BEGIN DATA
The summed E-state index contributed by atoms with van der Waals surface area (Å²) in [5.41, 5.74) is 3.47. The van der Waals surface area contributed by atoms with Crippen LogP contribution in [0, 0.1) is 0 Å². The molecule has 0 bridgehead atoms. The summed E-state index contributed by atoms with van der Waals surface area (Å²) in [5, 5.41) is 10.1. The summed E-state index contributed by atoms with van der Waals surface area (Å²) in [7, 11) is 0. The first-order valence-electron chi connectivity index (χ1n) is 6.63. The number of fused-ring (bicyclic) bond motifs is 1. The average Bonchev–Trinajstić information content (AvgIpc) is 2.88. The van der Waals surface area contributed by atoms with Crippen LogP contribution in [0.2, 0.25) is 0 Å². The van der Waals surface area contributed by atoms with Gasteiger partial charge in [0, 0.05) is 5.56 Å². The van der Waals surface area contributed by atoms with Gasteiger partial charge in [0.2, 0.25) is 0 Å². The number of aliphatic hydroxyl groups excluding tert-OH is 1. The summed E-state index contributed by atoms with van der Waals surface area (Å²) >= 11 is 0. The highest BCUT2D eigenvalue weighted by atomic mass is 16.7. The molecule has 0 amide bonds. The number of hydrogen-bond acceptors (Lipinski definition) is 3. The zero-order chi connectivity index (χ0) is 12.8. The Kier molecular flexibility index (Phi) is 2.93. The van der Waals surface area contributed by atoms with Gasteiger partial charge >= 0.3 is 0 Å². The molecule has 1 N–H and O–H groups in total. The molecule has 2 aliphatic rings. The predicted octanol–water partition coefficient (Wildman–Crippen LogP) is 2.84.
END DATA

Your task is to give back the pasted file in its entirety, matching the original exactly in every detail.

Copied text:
The summed E-state index contributed by atoms with van der Waals surface area (Å²) in [5.41, 5.74) is 3.47. The van der Waals surface area contributed by atoms with Crippen LogP contribution in [0, 0.1) is 0 Å². The molecule has 0 bridgehead atoms. The summed E-state index contributed by atoms with van der Waals surface area (Å²) in [5, 5.41) is 10.1. The summed E-state index contributed by atoms with van der Waals surface area (Å²) in [7, 11) is 0. The first-order valence-electron chi connectivity index (χ1n) is 6.63. The number of fused-ring (bicyclic) bond motifs is 1. The average Bonchev–Trinajstić information content (AvgIpc) is 2.88. The van der Waals surface area contributed by atoms with Crippen LogP contribution in [0.2, 0.25) is 0 Å². The van der Waals surface area contributed by atoms with Gasteiger partial charge in [0, 0.05) is 5.56 Å². The van der Waals surface area contributed by atoms with Gasteiger partial charge in [0.2, 0.25) is 0 Å². The number of aliphatic hydroxyl groups excluding tert-OH is 1. The summed E-state index contributed by atoms with van der Waals surface area (Å²) >= 11 is 0. The highest BCUT2D eigenvalue weighted by atomic mass is 16.7. The molecule has 0 amide bonds. The number of hydrogen-bond acceptors (Lipinski definition) is 3. The zero-order chi connectivity index (χ0) is 12.8. The Kier molecular flexibility index (Phi) is 2.93. The van der Waals surface area contributed by atoms with Gasteiger partial charge >= 0.3 is 0 Å². The molecule has 1 N–H and O–H groups in total. The molecule has 2 aliphatic rings. The predicted octanol–water partition coefficient (Wildman–Crippen LogP) is 2.84.